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Q: I’m hoping you can help me with a couple of problems we are experiencing on our newly restored 1968 Yamaha YR2C. My son and I completely rebuilt this bike and we are experiencing a problem with the clutch. Everything within the clutch was in good shape; the plates measured up as new and the basket and bearings were good. We installed NOS (new-old-stock) springs in it, a new cable and a new release mechanism as we found out the original was cracked. The NOS replacement release mechanism came cracked as well. The cracks in it were minor compared to the original. The problem we are having is that the clutch is very heavy to operate and after a few miles it hurts your hand to use it. As mentioned, we put in new springs, but that didn’t help, and a new release mechanism. We have all the correct spacers, plates, O-rings, etc. We adjusted it per the manual, but because of the design of the clutch there is not a lot of room for the clutch plates to release, so when you pull the lever in you are really pulling hard against the end of the hub. I adjusted it to where it works, but leaves about 1/2-inch of free play at the lever and the clutch releases/engages in a space of about 1/8-inch. The design of the clutch seems backwards from what would be regarded today as normal. Obviously Yamaha didn’t continue with that design for a reason. Do you have any suggestions?
Secondly, after running the bike for a few miles and the bike is warmed up, the bike runs the carbs dry and you see a stream of bubbles coming up the fuel line from the carb to the tank. We checked for vapor lock in the tank, cleaned the carbs three times now, and installed all new jets and needle valves. The floats appear to be fine and are set at the recommended height. Do you have any idea what is wrong?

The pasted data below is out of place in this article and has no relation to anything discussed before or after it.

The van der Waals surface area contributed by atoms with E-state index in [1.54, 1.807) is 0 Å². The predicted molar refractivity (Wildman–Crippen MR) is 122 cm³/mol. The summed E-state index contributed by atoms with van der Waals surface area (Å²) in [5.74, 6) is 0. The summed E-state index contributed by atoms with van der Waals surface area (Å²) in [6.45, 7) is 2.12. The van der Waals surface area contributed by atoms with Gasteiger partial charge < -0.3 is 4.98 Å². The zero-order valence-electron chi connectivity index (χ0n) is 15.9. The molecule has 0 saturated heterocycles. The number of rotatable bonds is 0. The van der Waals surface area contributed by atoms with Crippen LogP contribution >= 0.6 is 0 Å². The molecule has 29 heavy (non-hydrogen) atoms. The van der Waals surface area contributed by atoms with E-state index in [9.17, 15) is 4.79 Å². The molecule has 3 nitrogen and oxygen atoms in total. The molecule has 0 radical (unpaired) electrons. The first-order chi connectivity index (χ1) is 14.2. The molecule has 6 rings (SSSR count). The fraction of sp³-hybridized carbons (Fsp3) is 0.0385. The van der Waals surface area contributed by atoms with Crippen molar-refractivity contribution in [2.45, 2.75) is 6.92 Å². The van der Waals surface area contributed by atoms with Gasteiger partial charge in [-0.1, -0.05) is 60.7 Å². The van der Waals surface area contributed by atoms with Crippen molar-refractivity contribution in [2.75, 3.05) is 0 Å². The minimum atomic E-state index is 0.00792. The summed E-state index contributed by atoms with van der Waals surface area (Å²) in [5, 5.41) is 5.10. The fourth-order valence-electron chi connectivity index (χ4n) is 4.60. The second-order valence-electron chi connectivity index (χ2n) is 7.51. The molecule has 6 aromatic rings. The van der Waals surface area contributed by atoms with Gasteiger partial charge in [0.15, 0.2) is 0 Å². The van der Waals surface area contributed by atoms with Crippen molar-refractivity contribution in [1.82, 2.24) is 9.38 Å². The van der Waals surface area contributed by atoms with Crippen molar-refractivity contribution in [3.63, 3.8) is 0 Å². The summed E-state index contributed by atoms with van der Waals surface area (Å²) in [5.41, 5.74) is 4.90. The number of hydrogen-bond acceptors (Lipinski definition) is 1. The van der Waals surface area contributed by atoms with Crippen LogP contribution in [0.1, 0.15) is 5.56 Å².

Someone suggested that this bike was known to have a problem with the carbs heating up and boiling of the fuel due to the high pipes, which form a hot box around the carb area. Not quite sure if that’s what it could be, but that doesn’t sound all that plausible to me. I could be wrong. — Ian and Craig Easton/via email
A: I haven’t had the experience of working on one of those models, but from the photos you supplied I can see that even in the best situation, you don’t have much leverage to pull the clutch release. I’d start by making it as slack as possible at the handlebar, then going back to the gross adjustment screw at the clutch release. Most of the manuals call for too much clearance here, often half a turn or more. I’d try to get the rotary pulled as far clockwise as possible, then adjust the gross adjustment to take up all the slack in the clutch rod, then back off 1/8th a turn. All you really want there is to ensure there’s no constant load on the clutch rod when the clutch is transferring power from the engine to the transmission. A new spring to pull the clutch release fully clockwise might help, too, if the one you have is stretched. Other than that, I don’t know what you could do that doesn’t involve re-engineering the clutch release to give more leverage. I certainly can see why they switched to the later version of the clutch release. One last thought: In your photos, the red paint visible on the clutch components may indicate that it was a balanced assembly. If you line up all the paint marks it may be that all the components form a balanced whole.
Regarding your fuel problem, you could try wrapping either the pipes near the carbs, or the carbs themselves with some insulation to see if that improves things. If it does, you know you have a vapor lock problem. Wrapping the header pipes near the carbs with pipe wrap may be the solution.